Blues Guitar Institute

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How to Use the CAGED System to Play Sweet Blues Leads

Lesson ID: TB366

In this lesson, I’ll share a smart way to leverage chords to create bluesy solos without fear of hitting wrong notes.

Creating a moving guitar solo of your own is incredibly rewarding. But half the battle is just avoiding the wrong notes. That’s where scales come in handy.

Unfortunately, many players sound like they’re practicing pentatonic scales when they solo.

Most of Us Practiced Scale Patterns Incessantly and Never Practiced Using Them

Many players learn how to play guitar this way:

They pick up a cool lick from a friend and ask, “how do you do that?” The answer is something like this:

It’s just basic pentatonics.”

Or there’s an article in a guitar magazine that urges the importance of the major scale.

You take note and grab a book the size of an encyclopedia and start learning pattern after pattern.

Not once do you learn how to use the pattern to make music. It’s no wonder that so many of us struggle to break out of the boxes and actually use the fretboard to make music. Frustrating. I was stuck there for years.

But there is something you can do to reverse this and good news, all that time with the patterns won’t go to waste.

Here’s a plan to get started playing blues solos of your very own, step by step:

Step 1: Learn the Basics of the CAGED System

The CAGED system organizes the fretboard using 5 common chord shapes. Each letter in the word CAGED corresponds to a chord shape. For example, the C in CAGED refers to the basic C chord starting on the 3rd fret of the 5th string.

The system leverages these shapes by converting them to moveable shapes for easy use. Some are easier than others to play, but even the tough ones have workarounds.

Here’s an example:

Remember the basic C chord has its root on the 5th string.

Open Position C Major Chord

Convert that shape to a moveable shape by barring with your index finger, then forming the C chord with your remaining fingers.

Moveable C Shape

Then, hold this shape and move up the 5th string to the 7th fret, you now have an E chord.

C Shape, E Major Chord

This is called a C-Shape, E Chord.

Step 2: Convert Each CAGED Shape into 7th Chords

The CAGED system is based on major chord shapes, but the Blues begs for the sound of dominant 7th chords.

We can add the minor 7th interval to each of the moveable chord shapes to get a moveable 7th chord.

For example, the moveable A shape contains a ring finger barre across strings 4, 3 and 2.

Moveable A Shape

We can convert this into a moveable 7th chord with a few modifications.

Lift the ring finger barre and fret on strings 4 and 2. Make sure to barre the other strings with your index finger.

This shape allows the minor 7th interval on the 3rd string to be played with the index finger.

Moveable A7 Chord Shape

There is a 7th chord shape for each of the CAGED chords.

Step 3: Find Useable Alternatives for Tough CAGED7 Shapes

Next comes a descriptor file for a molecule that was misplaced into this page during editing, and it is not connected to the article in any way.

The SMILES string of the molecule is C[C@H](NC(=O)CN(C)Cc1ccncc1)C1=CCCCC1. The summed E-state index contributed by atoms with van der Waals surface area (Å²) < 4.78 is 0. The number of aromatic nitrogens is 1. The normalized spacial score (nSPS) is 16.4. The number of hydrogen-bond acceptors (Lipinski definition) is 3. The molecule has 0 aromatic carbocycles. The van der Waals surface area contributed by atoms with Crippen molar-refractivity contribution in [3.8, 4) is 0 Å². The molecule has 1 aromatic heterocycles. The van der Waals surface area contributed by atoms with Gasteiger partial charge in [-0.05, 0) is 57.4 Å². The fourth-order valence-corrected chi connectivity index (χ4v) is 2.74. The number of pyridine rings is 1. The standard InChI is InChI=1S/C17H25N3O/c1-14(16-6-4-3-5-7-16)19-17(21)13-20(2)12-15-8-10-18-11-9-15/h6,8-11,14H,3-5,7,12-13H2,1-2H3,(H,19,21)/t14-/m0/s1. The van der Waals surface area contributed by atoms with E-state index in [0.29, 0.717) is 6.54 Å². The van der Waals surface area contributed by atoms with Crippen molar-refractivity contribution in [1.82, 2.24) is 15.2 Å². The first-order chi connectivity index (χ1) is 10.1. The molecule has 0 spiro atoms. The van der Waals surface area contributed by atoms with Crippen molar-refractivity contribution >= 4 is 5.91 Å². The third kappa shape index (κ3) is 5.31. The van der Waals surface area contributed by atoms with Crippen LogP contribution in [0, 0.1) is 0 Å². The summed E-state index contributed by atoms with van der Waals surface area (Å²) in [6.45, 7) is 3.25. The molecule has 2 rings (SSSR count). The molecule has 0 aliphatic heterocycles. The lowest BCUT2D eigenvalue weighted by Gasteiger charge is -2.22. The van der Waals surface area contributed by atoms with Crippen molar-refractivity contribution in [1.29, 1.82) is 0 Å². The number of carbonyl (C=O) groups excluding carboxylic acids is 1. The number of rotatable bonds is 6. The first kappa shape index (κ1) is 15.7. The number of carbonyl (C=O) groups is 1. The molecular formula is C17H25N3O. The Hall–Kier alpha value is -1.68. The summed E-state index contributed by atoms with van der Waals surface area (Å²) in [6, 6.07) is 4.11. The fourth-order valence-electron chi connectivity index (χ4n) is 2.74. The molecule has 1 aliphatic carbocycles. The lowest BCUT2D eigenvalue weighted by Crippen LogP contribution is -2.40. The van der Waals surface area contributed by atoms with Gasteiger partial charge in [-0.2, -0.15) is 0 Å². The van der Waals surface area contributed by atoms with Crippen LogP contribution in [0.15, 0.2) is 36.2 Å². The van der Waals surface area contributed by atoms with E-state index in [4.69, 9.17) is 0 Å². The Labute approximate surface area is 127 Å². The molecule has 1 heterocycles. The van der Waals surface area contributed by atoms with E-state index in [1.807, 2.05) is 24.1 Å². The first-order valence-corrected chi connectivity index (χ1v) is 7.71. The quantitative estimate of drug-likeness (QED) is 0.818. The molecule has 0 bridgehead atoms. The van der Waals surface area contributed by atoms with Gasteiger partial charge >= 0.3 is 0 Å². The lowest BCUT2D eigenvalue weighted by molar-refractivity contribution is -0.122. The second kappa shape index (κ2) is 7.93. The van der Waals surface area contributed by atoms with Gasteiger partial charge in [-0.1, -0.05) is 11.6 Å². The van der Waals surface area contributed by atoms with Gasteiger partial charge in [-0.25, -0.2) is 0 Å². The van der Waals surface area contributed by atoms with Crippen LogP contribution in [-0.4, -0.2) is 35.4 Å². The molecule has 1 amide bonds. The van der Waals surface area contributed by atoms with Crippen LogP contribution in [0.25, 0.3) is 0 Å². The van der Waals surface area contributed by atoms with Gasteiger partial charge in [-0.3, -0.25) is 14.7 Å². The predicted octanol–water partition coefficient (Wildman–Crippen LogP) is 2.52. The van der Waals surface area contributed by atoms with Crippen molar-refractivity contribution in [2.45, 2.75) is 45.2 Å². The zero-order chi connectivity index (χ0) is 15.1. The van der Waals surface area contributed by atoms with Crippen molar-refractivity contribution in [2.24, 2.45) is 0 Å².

Many players encounter a tough CAGED chord shape and stop completely.

I can understand why.

For example, this is the moveable G shape from CAGED converts to this CAGED7 shape.

G7 Chord Shape

This is nearly impossible to play for most. But fortunately, there are workarounds!

Even if you don’t play the entire chord, you can still use parts of it. I never play this hand-cramp chord, but I frequently play this comfortable modification:

Simplified G7 Shape

Don’t get stuck thinking that you have to play all the notes from the shape. That’s a path to ditching CAGED altogether and missing out on its many benefits.

Step 4: Superimpose the Minor Pentatonic Scale on Each Shape

This is where things get fun!

There are many ways to learn the minor pentatonic scale and each is useful. But attaching the scale to a 7th chord shape is particularly useful for blues players. Why? Because…

…we play 7th chords all the time.

…we play the minor pentatonic scale all the time.

Overlapping the two will instantly take your licks and solos to new levels.

Here’s how it works. Take any of the CAGED7 shapes and map the minor pentatonic scale around it starting from that root. For example, consider this minor pentatonic shape that surrounds the C7 chord shape.

C Shape Minor Pentatonic Scale

Now, see where the CAGED7 chord shape nests neatly into the pattern. These are great notes to use along with the minor pentatonic scale notes when improvising!

C Shape 7th Chord and Minor Pentatonic Scale

Then practice them together. Link these two things together in your mind. Strum the chord, then play the scale.

Remember the C7 shape is moveable. Move the shape and bring the pentatonic scale with it. You just learned how to play the minor pentatonic scale anywhere!

That’s without pouring over pages and pages of grids in a scale book!

Do this with each of the 5 CAGED7 chord shapes for the most flexibility.

Step 5: Create Simple Licks with the Minor Pentatonic Scale but Land on a Chord Tone

Now, we put this into action!

Hold down a CAGED7 chord shape and improvise a short phrase. Keep it super short. Two or three notes will do. You can move your fingers away from the chord shape, but visualize them. Keep your eyes on those notes.

Then slowly expand to incorporate a note from the minor pentatonic scale.

Here’s an example using the G7 shape, E7 chord.

This lick comes out of the E7 Chord played from a G7 chord shape while incorporating notes from the surrounding minor pentatonic scale.

G Shape 7th Chord and Minor Pentatonic Scale

This system will keep you grounded on the fretboard. Yet you’ll have immediate access to bluesy pentatonic licks.

Take this further by expanding into longer licks and solos as you gain comfort with the shapes.

But remember to keep it simple at first and have fun!

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